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A Digital Laboratory “In the real world, this could eventually mean that most chemical experiments are conducted inside the silicon of chips instead of the glassware of laboratories. Turn off that Bunsen burner; it will not be wanted in ten years.” - The Economist, reporting on the work of the 1998 Chemistry Nobel Prize Awardees

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Classical Mechanics Instead of using Quantum mechanics, we can use classical Newtonian mechanics to model our system. This is a simplification of what is actually going on, and is therefore less accurate. To alleviate this problem, we use numbers derived from QM or experiments for the constants in our classical equations.

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Molecular Modeling For each atom in every molecule, we need: Position ( r ) Momentum ( m + v ) Charge ( q ) Bond information (which atoms, bond angles, etc.)

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From Potential to Movement To run the simulation, we need the force on each particle. We use the gradient of the potential energy function. Now we can find the acceleration.

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What is the Potential? A single atom will be affected by the potential energy functions of every atom in the system: Bonded Neighbors Non-Bonded Atoms (either other atoms in the same molecule, or atoms from different molecules)

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Non-Bonded Atoms There are two potential functions we need to be concerned about between non-bonded atoms: van der Waals Potential Electrostatic Potential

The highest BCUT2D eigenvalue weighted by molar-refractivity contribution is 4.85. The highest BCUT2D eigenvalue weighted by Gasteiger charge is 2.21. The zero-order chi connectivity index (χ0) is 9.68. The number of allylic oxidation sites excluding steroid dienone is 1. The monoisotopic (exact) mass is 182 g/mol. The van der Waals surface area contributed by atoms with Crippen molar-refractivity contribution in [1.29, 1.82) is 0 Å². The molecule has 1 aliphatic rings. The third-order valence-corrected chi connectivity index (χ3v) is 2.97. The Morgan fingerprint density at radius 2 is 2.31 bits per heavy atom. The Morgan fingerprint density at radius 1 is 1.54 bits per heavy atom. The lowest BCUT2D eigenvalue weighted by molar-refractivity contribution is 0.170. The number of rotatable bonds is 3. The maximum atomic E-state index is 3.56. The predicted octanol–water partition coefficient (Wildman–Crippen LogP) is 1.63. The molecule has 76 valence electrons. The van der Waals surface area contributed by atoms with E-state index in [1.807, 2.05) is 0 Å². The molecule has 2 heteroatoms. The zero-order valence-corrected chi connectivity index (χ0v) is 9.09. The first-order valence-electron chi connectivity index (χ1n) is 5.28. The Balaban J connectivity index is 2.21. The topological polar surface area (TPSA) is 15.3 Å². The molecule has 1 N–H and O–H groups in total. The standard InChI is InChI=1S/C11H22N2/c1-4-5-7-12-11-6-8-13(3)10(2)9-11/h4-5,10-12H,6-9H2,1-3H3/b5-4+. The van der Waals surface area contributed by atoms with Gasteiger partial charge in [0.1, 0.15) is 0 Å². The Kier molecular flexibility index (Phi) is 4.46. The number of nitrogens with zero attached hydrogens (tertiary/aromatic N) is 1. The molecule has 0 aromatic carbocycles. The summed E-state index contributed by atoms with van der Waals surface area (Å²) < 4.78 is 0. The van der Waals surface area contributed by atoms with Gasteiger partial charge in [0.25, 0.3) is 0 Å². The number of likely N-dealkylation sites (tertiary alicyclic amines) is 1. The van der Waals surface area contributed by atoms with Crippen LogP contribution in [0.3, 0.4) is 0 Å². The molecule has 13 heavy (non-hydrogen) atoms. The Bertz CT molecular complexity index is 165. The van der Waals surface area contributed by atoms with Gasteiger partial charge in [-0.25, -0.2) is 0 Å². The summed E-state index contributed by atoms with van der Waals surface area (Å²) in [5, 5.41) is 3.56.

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The van der Waals Potential Atoms with no net electrostatic charge will still tend to attract each other at short distances, as long as they don’t get too close. Once the atoms are close enough to have overlapping electron clouds, they will repel each other with astounding force

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The van der Waals Potential One of the most widely used functions for the van der Waals potential is the Lennard-Jones. It is a compromise between accuracy and computability.

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The van der Waals Potential The Constants A and C depend on the atom types, and are derived from experimental data.

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The Electrostatic Potential Opposite Charges Attract Like Charges Repel The force of the attraction is inversely proportional to the square of the distance

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Coulomb’s Law

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The Non-Bonded Potential Combine the LJ and Electrostatic Potentials

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Bonded Atoms There are three types of interaction between bonded atoms: Stretching along the bond Bending between bonds Rotating around bonds